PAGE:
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Malware

LogoFAIL Bootup Flaw Puts Hundreds of Devices at Risk

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Endpoint Security
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Hardware / Chip-level Security

UEFI Feature Flashing Corporate Logo Can Enable Malware Deployment

LogoFAIL Bootup Flaw Puts Hundreds of Devices at Risk
A flaw in the UEFI specification could allow hackers to inject malicious images bypassing Secure Boot protections. (Image: Shutterstock)

Hackers could use a firmware specification designed to flash a corporate logo during computer bootup to deliver a malicious payload that circumvents the industry standard for only loading trusted operating systems.

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The flaw stems from graphic image parsers embedded into system firmware that display a logo before the operating system takes over – hence its name from researchers at Binaryl: “LogoFAIL.”

Security researchers said vulnerabilities in Unified Extensible Firmware Interface affect all three major independent BIOS vendors – AMI, Insyde and Phoenix. “LogoFAIL impacts almost any device powered by these vendors in one way or another.”

Difficult to patch and often beyond the reach of endpoint security systems – but a miniature operating system in its own right – UEFI is attracting mounting attention from researchers and hackers. Researchers earlier this year exposed a first in-the-wild bootkit malware called BlackLotus being sold on hacking forums for $5,000 (see: BlackLotus Malware Bypasses Secure Boot on Windows Machines).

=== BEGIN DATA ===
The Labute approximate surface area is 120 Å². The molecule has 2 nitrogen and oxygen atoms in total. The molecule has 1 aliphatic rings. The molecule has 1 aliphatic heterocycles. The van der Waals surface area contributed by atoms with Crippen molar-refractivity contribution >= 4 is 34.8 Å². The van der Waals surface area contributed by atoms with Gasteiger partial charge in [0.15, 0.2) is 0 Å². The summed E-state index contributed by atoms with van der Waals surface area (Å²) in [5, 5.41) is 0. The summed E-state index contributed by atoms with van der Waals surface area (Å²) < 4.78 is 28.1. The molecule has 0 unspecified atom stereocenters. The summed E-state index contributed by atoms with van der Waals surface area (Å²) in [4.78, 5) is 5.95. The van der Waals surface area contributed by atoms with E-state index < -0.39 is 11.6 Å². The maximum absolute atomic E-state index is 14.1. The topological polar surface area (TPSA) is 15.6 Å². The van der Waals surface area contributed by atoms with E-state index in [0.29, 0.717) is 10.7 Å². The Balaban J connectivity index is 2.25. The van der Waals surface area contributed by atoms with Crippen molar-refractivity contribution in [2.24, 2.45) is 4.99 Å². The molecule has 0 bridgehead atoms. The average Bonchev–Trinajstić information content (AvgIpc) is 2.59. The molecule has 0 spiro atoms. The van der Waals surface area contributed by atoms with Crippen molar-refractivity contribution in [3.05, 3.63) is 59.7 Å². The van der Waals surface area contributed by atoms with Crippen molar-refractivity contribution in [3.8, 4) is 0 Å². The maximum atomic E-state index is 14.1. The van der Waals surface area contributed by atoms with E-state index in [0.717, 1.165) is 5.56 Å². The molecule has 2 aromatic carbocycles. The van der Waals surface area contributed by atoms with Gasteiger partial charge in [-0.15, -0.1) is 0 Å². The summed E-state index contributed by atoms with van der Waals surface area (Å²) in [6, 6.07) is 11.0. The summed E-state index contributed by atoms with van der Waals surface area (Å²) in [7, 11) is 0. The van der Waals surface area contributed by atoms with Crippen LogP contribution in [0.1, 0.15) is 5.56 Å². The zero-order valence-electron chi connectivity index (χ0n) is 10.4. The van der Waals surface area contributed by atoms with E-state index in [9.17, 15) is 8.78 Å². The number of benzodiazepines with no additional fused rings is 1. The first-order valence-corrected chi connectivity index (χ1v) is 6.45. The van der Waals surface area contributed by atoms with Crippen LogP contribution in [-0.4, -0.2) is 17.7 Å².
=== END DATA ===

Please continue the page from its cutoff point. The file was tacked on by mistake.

The U.S. federal government in August urged computer manufacturers to improve UEFI security, suggesting that systems owners be able to audit and manage UEFI components the same as other computer software (see: US CISA Urges Improvements to Key Computer Component).

LogoFAIL is potentially more dangerous than BlackLotus. Unlike BlackLotus, it “doesn’t break runtime integrity by modifying the bootloader or firmware component,” Binaryl said. Hundreds of consumer and enterprise-grade devices made by vendors including Intel, Acer and Lenovo are potentially vulnerable.

The flaw allows attackers to inject malicious logo images into the EFI system partition – where the UEFI specification stores boot loaders – or inside unsigned sections of a firmware update. UEFI parses BMP, GIF, JPEG, PCX and TGA files, significantly increasing the attack surface.

A malicious image triggering a malicious payload can bypass security features such as Secure Boot, “including hardware-based Verified Boot mechanisms (like Intel Boot Guard, AMD Hardware-Validated Boot or ARM TrustZone-based Secure Boot).”



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